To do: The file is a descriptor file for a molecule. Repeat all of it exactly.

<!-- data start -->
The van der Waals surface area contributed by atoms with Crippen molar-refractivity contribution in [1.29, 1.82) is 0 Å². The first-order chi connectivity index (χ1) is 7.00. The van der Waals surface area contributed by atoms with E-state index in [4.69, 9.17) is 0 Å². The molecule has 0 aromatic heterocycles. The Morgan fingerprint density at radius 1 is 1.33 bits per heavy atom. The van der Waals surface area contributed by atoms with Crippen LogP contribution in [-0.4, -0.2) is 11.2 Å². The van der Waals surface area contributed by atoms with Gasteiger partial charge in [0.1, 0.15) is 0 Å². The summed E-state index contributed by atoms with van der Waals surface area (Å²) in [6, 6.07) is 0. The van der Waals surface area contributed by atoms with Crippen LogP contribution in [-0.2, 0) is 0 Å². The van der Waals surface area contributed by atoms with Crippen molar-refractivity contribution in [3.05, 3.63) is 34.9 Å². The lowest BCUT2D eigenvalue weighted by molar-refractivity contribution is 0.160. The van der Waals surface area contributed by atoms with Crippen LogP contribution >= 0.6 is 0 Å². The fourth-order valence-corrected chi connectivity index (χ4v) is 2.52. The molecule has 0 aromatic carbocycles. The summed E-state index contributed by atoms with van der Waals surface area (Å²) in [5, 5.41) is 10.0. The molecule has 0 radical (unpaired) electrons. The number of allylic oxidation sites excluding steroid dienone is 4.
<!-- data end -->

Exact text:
The van der Waals surface area contributed by atoms with Crippen molar-refractivity contribution in [1.29, 1.82) is 0 Å². The first-order chi connectivity index (χ1) is 7.00. The van der Waals surface area contributed by atoms with E-state index in [4.69, 9.17) is 0 Å². The molecule has 0 aromatic heterocycles. The Morgan fingerprint density at radius 1 is 1.33 bits per heavy atom. The van der Waals surface area contributed by atoms with Crippen LogP contribution in [-0.4, -0.2) is 11.2 Å². The van der Waals surface area contributed by atoms with Gasteiger partial charge in [0.1, 0.15) is 0 Å². The summed E-state index contributed by atoms with van der Waals surface area (Å²) in [6, 6.07) is 0. The van der Waals surface area contributed by atoms with Crippen LogP contribution in [-0.2, 0) is 0 Å². The van der Waals surface area contributed by atoms with Crippen molar-refractivity contribution in [3.05, 3.63) is 34.9 Å². The lowest BCUT2D eigenvalue weighted by molar-refractivity contribution is 0.160. The van der Waals surface area contributed by atoms with Crippen LogP contribution >= 0.6 is 0 Å². The fourth-order valence-corrected chi connectivity index (χ4v) is 2.52. The molecule has 0 aromatic carbocycles. The summed E-state index contributed by atoms with van der Waals surface area (Å²) in [5, 5.41) is 10.0. The molecule has 0 radical (unpaired) electrons. The number of allylic oxidation sites excluding steroid dienone is 4.